Category Archives: Clinician Engagement

Every Participant Counts from Enrollment to Study Completion

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In research studies like ADAPTABLE, researchers initially focus on enrolling patients in the study.  Every clinical study has a “target” enrollment number, which is the number of participants researchers hope will enroll in the study. For ADAPTABLE that number is 15,000 participants. Reaching this number is important so that researchers can be certain that the study is representative of the population who will benefit most from knowing the preferred dose of aspirin.

Equally important to enrollment in a research study is retention. Retention is the number of patients who remain in the study until it is completed. Well-intentioned participants occasionally drop out early for a variety of reasons and, of course, they have this right. A guiding principle of clinical research is that study participants can discontinue participation at any time for any reason.

Why is Retention Important?

Retention is important for several key reasons. First, researchers have an ethical obligation to follow the health of every study participant until the end of the study, even if the participant has stopped taking the study drug. To meet this obligation, it is essential for researchers to be able to communicate with study participants and collect information on their health and the occurrence of events, such as hospitalizations, heart attacks, or strokes.

Second, a high participant dropout rate means that researchers might not have enough data to evaluate whether or not the treatment works for everyone. The Food and Drug Association (FDA) is the U.S. agency who approves new drugs or treatments. The FDA considers incomplete participant information as missing data, which can compromise the findings of the study.

Finally, there is a fundamental principal that motivates researchers to retain participants in a study. Researchers and patients alike want to learn as much as possible from a study. To accomplish this, researchers want to understand each and every patient’s journey through a study. Each of those individual journeys teaches us something. Every patient’s story and experience needs to come through and be part of the final results of a study.

ADAPTABLE Principal Investigator Daniel Muñoz with Vanderbilt Medical Center says,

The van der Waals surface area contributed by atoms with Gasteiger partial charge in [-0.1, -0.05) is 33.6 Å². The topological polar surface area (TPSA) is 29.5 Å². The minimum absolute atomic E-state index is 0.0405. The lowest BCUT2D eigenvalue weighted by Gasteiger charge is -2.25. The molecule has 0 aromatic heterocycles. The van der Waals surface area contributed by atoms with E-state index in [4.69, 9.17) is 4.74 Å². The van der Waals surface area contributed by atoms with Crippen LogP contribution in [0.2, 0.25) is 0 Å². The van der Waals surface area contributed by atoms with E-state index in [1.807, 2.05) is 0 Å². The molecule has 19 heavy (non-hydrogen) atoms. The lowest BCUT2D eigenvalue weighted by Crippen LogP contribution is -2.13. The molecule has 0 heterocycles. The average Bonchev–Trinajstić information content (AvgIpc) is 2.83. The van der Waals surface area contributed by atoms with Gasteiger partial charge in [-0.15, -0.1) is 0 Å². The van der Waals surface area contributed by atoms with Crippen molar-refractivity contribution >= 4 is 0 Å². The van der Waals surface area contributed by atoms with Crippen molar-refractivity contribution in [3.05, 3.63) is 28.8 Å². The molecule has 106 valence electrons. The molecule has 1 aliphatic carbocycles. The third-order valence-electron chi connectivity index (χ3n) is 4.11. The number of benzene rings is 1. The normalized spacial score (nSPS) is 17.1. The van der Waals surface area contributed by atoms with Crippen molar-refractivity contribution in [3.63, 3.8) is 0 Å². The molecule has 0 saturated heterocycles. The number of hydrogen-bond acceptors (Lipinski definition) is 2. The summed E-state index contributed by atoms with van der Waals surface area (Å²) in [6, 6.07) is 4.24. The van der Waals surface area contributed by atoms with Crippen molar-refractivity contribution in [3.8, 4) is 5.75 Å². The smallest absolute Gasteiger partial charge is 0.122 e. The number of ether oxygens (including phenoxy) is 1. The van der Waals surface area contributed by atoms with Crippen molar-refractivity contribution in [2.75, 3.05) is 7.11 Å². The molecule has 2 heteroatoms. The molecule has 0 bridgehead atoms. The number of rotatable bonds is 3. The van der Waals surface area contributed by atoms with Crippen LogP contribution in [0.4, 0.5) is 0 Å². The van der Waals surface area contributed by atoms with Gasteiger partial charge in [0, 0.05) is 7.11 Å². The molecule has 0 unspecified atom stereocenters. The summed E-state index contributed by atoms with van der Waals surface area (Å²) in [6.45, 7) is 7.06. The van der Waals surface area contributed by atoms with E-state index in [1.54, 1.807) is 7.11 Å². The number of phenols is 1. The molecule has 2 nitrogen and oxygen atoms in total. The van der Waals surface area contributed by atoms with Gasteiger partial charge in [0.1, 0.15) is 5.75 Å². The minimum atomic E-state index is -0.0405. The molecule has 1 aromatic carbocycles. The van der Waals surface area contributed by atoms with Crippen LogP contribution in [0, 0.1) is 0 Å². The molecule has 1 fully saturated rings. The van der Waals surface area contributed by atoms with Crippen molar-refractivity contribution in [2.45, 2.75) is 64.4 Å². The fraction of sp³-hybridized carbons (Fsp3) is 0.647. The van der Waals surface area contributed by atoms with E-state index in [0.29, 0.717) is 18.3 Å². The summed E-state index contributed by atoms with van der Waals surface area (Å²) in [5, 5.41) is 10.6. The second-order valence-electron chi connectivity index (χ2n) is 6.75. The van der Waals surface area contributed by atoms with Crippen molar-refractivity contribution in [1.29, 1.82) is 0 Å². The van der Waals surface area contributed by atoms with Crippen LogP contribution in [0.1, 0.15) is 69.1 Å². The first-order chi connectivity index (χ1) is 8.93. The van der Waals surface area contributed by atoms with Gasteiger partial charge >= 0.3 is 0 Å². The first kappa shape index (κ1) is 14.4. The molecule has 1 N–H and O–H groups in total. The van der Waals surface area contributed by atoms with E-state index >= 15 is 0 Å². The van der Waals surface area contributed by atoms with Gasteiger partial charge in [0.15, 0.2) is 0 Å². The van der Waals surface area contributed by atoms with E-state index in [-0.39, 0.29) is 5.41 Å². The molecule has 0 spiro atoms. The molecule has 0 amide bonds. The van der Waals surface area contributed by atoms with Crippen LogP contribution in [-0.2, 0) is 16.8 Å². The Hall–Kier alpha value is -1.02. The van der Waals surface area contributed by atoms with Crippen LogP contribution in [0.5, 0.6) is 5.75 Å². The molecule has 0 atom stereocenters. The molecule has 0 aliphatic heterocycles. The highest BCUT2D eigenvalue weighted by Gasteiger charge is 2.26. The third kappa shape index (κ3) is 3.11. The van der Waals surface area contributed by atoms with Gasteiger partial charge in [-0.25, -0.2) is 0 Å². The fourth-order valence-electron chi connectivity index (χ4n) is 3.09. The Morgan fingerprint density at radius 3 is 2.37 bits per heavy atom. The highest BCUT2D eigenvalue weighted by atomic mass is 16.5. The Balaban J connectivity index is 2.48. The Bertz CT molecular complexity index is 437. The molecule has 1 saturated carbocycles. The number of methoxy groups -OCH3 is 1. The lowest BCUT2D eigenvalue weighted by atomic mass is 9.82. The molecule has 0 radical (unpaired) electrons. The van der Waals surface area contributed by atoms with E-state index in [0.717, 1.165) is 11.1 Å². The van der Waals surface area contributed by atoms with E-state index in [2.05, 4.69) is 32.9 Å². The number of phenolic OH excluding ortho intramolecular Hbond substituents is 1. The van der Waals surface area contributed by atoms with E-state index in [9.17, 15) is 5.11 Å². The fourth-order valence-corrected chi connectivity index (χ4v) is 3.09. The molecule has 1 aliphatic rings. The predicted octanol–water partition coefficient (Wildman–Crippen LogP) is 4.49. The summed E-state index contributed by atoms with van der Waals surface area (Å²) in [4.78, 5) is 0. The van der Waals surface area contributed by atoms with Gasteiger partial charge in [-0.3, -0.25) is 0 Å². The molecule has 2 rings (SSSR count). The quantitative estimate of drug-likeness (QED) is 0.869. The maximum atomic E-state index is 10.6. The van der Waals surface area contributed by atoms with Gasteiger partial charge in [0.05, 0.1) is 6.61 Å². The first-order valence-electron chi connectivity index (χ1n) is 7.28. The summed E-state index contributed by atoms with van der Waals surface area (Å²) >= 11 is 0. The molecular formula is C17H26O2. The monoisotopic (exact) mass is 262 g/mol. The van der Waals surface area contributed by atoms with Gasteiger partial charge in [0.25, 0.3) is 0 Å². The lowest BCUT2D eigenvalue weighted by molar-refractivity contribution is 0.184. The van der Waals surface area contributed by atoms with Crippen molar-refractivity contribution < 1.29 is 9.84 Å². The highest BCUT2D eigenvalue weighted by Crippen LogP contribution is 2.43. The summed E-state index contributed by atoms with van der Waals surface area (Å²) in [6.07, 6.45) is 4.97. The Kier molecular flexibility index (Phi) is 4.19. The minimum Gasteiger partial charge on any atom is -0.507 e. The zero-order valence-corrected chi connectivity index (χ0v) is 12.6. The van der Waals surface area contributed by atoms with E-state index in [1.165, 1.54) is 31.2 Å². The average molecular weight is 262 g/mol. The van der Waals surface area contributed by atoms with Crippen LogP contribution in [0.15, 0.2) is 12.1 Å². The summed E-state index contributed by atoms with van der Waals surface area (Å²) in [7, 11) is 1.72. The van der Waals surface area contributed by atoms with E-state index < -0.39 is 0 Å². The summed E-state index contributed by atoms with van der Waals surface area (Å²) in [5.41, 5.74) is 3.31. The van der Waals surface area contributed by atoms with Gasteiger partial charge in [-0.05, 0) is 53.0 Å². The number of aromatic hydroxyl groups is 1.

Daniel Muñoz, MD, MPA

“The ADAPTABLE study is only possible because each participant has chosen to join, to contribute to science, and to be part of something bigger than themselves. All of us are in this to help patients by getting closer to the truth about whether there might be a best dose of aspirin. We can only get there by understanding and following the experience of each and every participant in the study. The entire ADAPTABLE team is grateful to the thousands of participants whose commitment through the end of the study will ultimately help patients around the world.”


Retention in ADAPTABLE

The goal of retention is to make sure as many participants as possible choose to remain in the study until it ends. In ADAPTABLE, full participation means continuing to take your assigned dose of aspirin and completing a survey every 3 – 6 months. To overcome some of the barriers that participants in ADAPTABLE face, participants are able to switch their dose of aspirin if needed for health reasons, modify their participation level, and change how they complete the study surveys.

The infographic below presents ideas on how researchers and study participants can both work to help improve retention in ADAPTABLE.

Remember, if you have questions or concerns about your participation in ADAPTABLE, or any other research study, you can contact the study team to discuss available options that would make participation more comfortable for you.

 ADAPTABLE research team members understand that a person’s circumstances or motivation to participate can change affecting their decision to remain in the study. Team members will always honor a participant’s choice to change participation or leave the study.

Making Sense of it all: A Review of Recent Studies on the Role of Aspirin in Preventing Heart Disease and how ADAPTABLE fits in the Picture

Aspirin is a drug that has been used for decades to prevent the occurrence of a heart attack or stroke by thinning blood so clots do not form. Doctors recommend either high-dose (325 mg) or low-dose (81 mg) aspirin and its use across the United States is fairly balanced between high-dose and low-dose aspirin.

The ADAPTABLE study aims to provide patients and doctors with information on the best dose of aspirin to prevent another heart attack or stroke in people living with heart disease. Doctors refer to this as secondary prevention. Recently, four major studies contributed to our understanding of aspirin’s role in preventing a heart attack or stroke for individuals who do not have known cardiovascular disease and have not experienced a heart attack or stroke. Doctors refer to this as primary prevention. Working with ADAPTABLE patient partner, Greg Merritt, we provide a summary of the results for each of these studies below.

Schuyler Jones, MD